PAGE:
Recently, my boyfriend of nearly four months and I spent about 21 hours in the car together in a round-trip visit to Colorado for a four-day weekend. It was a trip we embarked on because I thought it would be fun to show him my home state and so he could meet my family.
It probably speaks well of our compatibility that we’re still doing just fine.
Now, it doesn’t actually take 21 hours to drive to and from Colorado — that’s more like 15 hours — but we also drove up into the mountains to visit Breckenridge, or Breck, as local, cool people call it, to stay for one night.
It should be a testament to him that he stayed with me, because during that mini-trip, Logan, my boyfriend, was introduced to my skillful mountain driving, which he would probably describe less as skillful and more as heart-attack-inducing (but he was smart enough not to say anything at the time). In my defense, it’s easy to speed when driving down the mountains.
The speeding had come after nearly three hours of stop-and-go traffic, where 15 miles per hour was the highest speed we’d reach, lasting from Breckenridge to Idaho Springs, two cities along I-70 that are only 50 miles apart. Generally, it takes only about an hour to drive between the two cities.
Of course, we weren’t driving it on a typical day-we were driving back on Labor Day when everyone and their father was on the road. My mom had thought if we got out early that Monday morning, we would miss the crowd. The crowd apparently had those same thoughts.
But I’ve skipped ahead and that was the very end of our vacation, which had started on the Friday before, when we drove from Manhattan to my mom’s house in Superior, a town that sits between Denver and Boulder.
Two days of our four-day weekend were basically spent driving along the incredibly interesting stretch of I-70 through western Kansas and eastern Colorado. Naturally Logan wanted to stop at all the great spots, like, the “World’s Largest Prairie Dog.” I definitely did not “accidentally” drive past the exit to that.
Our plan Friday was to make it into town by 6 p.m. or so and have dinner with my family, followed by an otherwise laid-back night.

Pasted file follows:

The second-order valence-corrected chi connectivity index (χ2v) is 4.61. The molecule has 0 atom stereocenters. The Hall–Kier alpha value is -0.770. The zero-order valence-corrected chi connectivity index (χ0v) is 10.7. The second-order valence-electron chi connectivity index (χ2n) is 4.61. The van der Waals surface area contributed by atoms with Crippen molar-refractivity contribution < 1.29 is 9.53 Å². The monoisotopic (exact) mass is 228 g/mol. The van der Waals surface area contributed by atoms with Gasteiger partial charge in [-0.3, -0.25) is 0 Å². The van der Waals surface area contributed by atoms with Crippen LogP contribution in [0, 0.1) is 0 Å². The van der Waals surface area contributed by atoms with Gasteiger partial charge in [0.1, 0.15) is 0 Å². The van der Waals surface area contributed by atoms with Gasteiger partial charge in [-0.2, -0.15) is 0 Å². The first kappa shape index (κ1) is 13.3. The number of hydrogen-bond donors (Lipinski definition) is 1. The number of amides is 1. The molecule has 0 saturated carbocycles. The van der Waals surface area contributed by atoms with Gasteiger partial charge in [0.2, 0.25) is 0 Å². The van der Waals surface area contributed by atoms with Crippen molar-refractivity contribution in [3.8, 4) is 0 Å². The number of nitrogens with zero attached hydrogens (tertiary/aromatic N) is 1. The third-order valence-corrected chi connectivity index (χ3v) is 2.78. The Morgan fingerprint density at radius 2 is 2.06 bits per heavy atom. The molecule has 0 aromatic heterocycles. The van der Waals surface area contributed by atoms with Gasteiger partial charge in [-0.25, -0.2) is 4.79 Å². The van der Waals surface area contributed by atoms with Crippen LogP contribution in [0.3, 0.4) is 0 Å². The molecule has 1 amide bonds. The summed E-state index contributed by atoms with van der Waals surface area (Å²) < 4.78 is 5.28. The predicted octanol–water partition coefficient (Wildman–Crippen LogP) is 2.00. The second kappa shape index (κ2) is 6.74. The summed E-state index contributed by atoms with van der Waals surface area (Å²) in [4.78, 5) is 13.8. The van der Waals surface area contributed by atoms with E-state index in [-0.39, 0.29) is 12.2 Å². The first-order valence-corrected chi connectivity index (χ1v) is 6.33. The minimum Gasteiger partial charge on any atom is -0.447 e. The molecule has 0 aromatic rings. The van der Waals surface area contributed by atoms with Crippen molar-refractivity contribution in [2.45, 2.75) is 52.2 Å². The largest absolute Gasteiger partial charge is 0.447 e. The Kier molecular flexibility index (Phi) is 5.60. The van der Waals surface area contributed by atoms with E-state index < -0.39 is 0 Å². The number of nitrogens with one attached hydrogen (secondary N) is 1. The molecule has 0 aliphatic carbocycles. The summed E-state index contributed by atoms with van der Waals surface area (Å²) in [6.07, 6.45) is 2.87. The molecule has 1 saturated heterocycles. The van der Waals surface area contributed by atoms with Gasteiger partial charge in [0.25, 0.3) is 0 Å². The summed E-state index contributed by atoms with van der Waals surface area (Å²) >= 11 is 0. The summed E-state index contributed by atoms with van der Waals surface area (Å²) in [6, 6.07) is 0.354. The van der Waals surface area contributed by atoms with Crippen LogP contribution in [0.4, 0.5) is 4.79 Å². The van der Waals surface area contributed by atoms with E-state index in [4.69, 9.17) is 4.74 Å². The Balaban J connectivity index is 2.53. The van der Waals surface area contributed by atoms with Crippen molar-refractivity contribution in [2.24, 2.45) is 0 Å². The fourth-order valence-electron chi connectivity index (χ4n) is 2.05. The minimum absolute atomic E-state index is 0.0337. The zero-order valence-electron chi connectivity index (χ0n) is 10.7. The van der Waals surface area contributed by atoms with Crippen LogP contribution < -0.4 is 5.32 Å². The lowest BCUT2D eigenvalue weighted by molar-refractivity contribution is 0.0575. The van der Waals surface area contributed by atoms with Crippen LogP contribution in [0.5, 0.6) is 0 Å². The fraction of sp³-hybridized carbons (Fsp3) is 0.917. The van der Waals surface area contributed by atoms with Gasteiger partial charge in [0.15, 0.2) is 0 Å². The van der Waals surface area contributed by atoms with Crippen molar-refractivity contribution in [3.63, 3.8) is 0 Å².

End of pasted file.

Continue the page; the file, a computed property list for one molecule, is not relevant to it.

Meeting family is always rife with awkwardness, so it’s probably best to pull the Band-Aid off at once, right? The same night we drove in, Logan met my sister, her husband and their daughter, as well as my mother and her boyfriend. And, of course, he met the men of the house: Rollie, my geriatric Yorkshire Terrier, and Captain, our bewilderingly obese cat. (He’d meet my dad later, here, in Manhattan).
Truth be told, the only person he really needed to impress was Ava, my niece, who is bossy, opinionated and 3 years old. She can take a bit to warm up to new people, so she generally ignored him that first night. But he must have gotten her approval over the course of the weekend, as by the end of it, she was offering him imaginary popcorn along with everyone else (though she was still too shy to take his order while playing waitress).
I guess I should add he also got on well with the adult members of my family.
But besides meeting them, one of my goals in taking Logan home was to show him Boulder, because I am convinced he would fit in perfectly there. He’s a hippie who wears flannel shirts and owns a pair of Vibrams, those five-toed running shoes. Luckily, he’s never worn those shoes around me, but I bet no one knew he wasn’t a native Boulder-ite when we walked down the city’s famous Pearl Street Mall.
And, of course, you can’t visit Colorado without hiking in the mountains. I think I secretly hoped I’d be able to keep up (and by that, obviously, I mean be better) on the trails because I’m used to the altitude and Logan’s not. I was basing this hope on the time I completely showed up two friends who were far fitter than me because they weren’t from Colorado and couldn’t handle the altitude.
But I guess Logan is just a better Coloradoan than I am, even though it was only his second time in the state.
I’ll blame it on the fact that I was originally born in Texas.